On December 9, the Supreme Court will hear oral arguments in Fisher v. University of Texas at Austin, a landmark challenge to affirmative action at Texas’ flagship public university.
“It could be that the result would go so far as to make it unconstitutional for public universities and colleges to take race into account in any way in choosing their entering classes. And, even if it falls short of that, it could at least bar those institutions from considering minority students’ educational talents — or lack of them — as an admissions factor,” he said in a case preview.
The University of Texas is required to admit all high school seniors who rank in the top 10 percent of their high school classes. Candidates for any remaining spots undergo a “holistic” evaluation process in which race is among the considered factors.
You may remember that the Supreme Court has heard this case before. In 2013, the Court indeed issued a decision, but it sent the case back to the lower courts to be reviewed under a tougher constitutional standard.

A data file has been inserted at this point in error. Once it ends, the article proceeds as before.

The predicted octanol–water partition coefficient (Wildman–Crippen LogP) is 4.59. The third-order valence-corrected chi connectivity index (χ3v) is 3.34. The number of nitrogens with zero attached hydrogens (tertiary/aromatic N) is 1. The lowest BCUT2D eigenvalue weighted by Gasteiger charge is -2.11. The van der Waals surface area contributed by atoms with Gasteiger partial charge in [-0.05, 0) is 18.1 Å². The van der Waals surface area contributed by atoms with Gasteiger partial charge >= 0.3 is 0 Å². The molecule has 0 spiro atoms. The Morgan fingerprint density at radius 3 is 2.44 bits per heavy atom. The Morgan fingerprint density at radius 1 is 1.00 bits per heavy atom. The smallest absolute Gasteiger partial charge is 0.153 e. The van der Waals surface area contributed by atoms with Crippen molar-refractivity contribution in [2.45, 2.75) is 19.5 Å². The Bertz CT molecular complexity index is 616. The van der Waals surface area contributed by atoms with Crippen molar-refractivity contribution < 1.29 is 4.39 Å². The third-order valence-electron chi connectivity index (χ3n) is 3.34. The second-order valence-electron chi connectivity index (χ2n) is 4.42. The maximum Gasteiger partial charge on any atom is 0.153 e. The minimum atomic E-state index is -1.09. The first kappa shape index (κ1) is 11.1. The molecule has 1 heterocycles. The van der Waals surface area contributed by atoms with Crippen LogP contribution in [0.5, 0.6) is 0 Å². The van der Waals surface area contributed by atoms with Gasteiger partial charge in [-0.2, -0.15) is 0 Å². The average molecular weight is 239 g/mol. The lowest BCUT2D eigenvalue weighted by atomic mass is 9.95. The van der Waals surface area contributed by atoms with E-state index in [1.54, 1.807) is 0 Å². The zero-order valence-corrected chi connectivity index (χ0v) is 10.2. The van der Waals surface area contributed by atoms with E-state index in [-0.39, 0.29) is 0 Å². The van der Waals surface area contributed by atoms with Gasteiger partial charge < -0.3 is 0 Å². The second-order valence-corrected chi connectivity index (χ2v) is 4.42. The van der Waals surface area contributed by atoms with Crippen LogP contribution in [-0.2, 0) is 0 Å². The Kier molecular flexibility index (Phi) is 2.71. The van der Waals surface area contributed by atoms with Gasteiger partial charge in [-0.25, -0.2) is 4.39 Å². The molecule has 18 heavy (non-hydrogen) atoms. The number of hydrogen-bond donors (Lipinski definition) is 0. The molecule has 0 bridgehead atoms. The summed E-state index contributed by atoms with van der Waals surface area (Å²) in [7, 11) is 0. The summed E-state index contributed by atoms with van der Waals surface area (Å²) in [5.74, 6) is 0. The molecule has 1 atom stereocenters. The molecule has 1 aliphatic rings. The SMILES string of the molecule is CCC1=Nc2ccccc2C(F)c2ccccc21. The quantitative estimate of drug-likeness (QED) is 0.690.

Past decisions in Regents of the University of California v. Bakke (1978) and Grutter v. Bollinger (2003) confirmed that, while specific quotas for minority groups were unconstitutional, race could be considered as part of an array of holistic factors in admissions decisions.
Former University of Texas applicant Abigail Fisher contends that the school’s discriminatory admission policies led to her rejection, even though her qualifications surpassed those of many admitted minority students.
The university maintains a program by which the top 10 percent of students in each public graduating class are granted automatic admission; Fisher argues that this is enough to ensure diversity. (She narrowly missed the cut at Stephen F. Austin High School, finishing 82nd out of 674.)
The U.S. Fifth Circuit Court of Appeals has twice agreed with the University of Texas policy, finding that that program makes limited use of race, and it conforms to the university’s intent to promote a racially and culturally diverse student body.
Fisher argues the 14th Amendment’s the Equal Protection Clause prohibits the school from considering race in any manner as part of the admissions process.
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